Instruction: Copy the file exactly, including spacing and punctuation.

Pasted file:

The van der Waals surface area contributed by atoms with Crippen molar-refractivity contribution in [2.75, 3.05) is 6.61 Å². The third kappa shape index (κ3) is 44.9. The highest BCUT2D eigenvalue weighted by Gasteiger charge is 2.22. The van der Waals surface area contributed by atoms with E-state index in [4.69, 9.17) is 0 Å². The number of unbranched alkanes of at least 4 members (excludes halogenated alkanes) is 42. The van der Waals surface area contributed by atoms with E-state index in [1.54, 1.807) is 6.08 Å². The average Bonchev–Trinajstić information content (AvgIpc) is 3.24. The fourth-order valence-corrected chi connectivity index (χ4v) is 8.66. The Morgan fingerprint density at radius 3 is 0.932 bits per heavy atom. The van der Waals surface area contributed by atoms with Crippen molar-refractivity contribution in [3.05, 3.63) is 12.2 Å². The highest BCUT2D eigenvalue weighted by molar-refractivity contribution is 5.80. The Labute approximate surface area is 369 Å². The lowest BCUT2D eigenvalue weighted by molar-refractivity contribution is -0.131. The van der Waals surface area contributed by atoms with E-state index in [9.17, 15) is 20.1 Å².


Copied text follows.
The van der Waals surface area contributed by atoms with Crippen molar-refractivity contribution in [2.75, 3.05) is 6.61 Å². The third kappa shape index (κ3) is 44.9. The highest BCUT2D eigenvalue weighted by Gasteiger charge is 2.22. The van der Waals surface area contributed by atoms with E-state index in [4.69, 9.17) is 0 Å². The number of unbranched alkanes of at least 4 members (excludes halogenated alkanes) is 42. The van der Waals surface area contributed by atoms with E-state index in [1.54, 1.807) is 6.08 Å². The average Bonchev–Trinajstić information content (AvgIpc) is 3.24. The fourth-order valence-corrected chi connectivity index (χ4v) is 8.66. The Morgan fingerprint density at radius 3 is 0.932 bits per heavy atom. The van der Waals surface area contributed by atoms with Crippen molar-refractivity contribution in [3.05, 3.63) is 12.2 Å². The highest BCUT2D eigenvalue weighted by molar-refractivity contribution is 5.80. The Labute approximate surface area is 369 Å². The lowest BCUT2D eigenvalue weighted by molar-refractivity contribution is -0.131. The van der Waals surface area contributed by atoms with E-state index in [9.17, 15) is 20.1 Å².